Archive for the ‘Marketing’ Category
Friday, July 18th, 2014
Accounting firms are notorious for seeking out new clients by writing articles, advertising in the business newspaper, using some direct mail and networking at local events so they can meet new people (prospects). Often their social media campaigns are designed to target and engage the non-client, new client, potential client.
Seth Godin uses the example of Broadway. They spend so much money to attract tourists and those who rarely see a play, yet it is clear that the people who go to the theater regularly are often the ones who fill the seats, pay the bills and spread the word.
Spending money, time and effort on people who already like you is much more productive and profitable than “yelling” at people who don’t know you.
This is not a NEW message to CPAs trying to grow their practice. It is one of those BFO topics (Blinding Flash of the Obvious) that all of the CPA management consultants stress with firm leaders – - it is nothing new, it is basic.
Focus on your current clients. Provide them with more services. Provide them with awesome client service. Talk, talk, talk to them about other things you can offer them and how you can help THEM grow their own business.
As Godin states: “This one shift, a shift to building relationships between and among the core audience, to make plays for your audience instead of finding an audience for your plays, is the golden lesson that applies to just about every organization.”
Don't try to make a product for everybody, because that is a product for nobody.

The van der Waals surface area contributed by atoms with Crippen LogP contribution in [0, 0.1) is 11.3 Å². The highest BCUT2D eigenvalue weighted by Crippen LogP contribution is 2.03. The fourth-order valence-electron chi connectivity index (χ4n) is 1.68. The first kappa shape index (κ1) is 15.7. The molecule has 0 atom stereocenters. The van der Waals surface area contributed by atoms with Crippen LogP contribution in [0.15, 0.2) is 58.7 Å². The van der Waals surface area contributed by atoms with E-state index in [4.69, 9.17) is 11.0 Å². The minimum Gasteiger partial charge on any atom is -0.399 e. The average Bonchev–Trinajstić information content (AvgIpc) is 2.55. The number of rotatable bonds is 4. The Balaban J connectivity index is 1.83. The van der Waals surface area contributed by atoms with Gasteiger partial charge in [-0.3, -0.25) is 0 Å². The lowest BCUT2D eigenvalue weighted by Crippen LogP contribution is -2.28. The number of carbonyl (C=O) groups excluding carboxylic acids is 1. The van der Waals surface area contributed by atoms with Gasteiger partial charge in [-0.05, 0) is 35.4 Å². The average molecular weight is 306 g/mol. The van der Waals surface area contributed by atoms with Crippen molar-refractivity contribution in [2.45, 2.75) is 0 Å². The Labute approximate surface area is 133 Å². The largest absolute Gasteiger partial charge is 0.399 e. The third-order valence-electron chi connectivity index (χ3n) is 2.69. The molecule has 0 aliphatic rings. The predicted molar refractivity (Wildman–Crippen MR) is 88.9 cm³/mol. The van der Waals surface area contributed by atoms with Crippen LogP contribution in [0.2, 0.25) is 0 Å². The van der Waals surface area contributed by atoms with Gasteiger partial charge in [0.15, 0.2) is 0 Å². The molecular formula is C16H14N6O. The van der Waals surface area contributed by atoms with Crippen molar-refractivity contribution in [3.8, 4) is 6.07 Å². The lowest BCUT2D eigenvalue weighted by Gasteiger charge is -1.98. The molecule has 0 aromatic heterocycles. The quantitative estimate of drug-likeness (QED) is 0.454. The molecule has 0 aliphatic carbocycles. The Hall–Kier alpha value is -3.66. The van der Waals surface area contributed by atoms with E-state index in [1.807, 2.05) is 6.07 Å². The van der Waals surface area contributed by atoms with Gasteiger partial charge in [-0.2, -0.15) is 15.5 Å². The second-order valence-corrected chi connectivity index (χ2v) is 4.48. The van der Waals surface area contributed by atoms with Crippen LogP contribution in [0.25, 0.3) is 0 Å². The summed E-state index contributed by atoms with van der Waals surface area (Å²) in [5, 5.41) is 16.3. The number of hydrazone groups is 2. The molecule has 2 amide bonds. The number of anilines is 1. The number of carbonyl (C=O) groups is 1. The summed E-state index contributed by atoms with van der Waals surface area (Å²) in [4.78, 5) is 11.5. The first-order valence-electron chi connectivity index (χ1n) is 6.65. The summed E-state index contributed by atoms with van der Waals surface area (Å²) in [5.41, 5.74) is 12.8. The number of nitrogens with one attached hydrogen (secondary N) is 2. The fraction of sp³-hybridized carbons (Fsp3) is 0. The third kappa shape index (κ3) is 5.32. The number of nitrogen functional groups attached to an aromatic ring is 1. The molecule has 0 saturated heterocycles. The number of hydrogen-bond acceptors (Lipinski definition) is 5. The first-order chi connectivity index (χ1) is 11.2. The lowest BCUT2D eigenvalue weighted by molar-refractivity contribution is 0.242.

Tuesday, June 24th, 2014
I love this video from Sarah Johnson Dobek of Inovautus Consulting.
Why not try using short promo videos like this to promote your CPA firm? You don’t have a YouTube page? Why not try it?
The world is a university and everyone in it is a teacher. Make sure when you wake up in the morning you go to school.
Friday, May 30th, 2014
If you have a growing CPA firm, I bet you have a lot of marketing and practice growth challenges. I have had the privilege to get to know and become friends with several marketing/sales focused people in the public accounting profession over my many years in the profession and have learned so much from them.
Having old friends is priceless. However, don’t limit yourself just because you have many old friends. To grow as a professional, explore and nurture new relationships on a continual basis.
During the last four years or so, I have met and gotten to know Sarah Johnson Dobek. Sarah has been active in the CPA profession for many years and is a long-time member (and leader) of The Association for Accounting Marketing.
Sarah and I are both members of The CPA Consultants’ Alliance and she has been a real asset to the Alliance and to me personally.
Sarah’s firm is called Inovautus Consulting. On her website it says, “Practical Ideas For Growth.” No nonsense, practical (easily to implement) ideas – we all need those!
Recently, Rob Nance interviewed Sarah for a Spotlight on her website. Here’s the Question and Answer that grabbed my attention:
Q: You were once a firm’s marketing director. How has that role changed over the years and where do you see it headed?
Sarah: It’s changed a lot. Marketing today isn’t just about making something look pretty. The technical landscape has changed a lot and so have he expectations. Firms are looking for results and are expecting their marketing and business development staff to produce. Today’s growth professionals are savvy leaders within their organizations who have to be educators, politicians, and change agents.
CPA marketers must be more than marketing administrators; firms need “growth professionals.”
To learn more, read the full interview with Sara.
Everyone wants to live on top of the mountain, but all the happiness and growth occurs while you're climbing it.
Wednesday, May 21st, 2014
I love to hear real-life stories of how young, CPA professionals developed, improved, grew professionally, worked hard and became a partner in their CPA firm.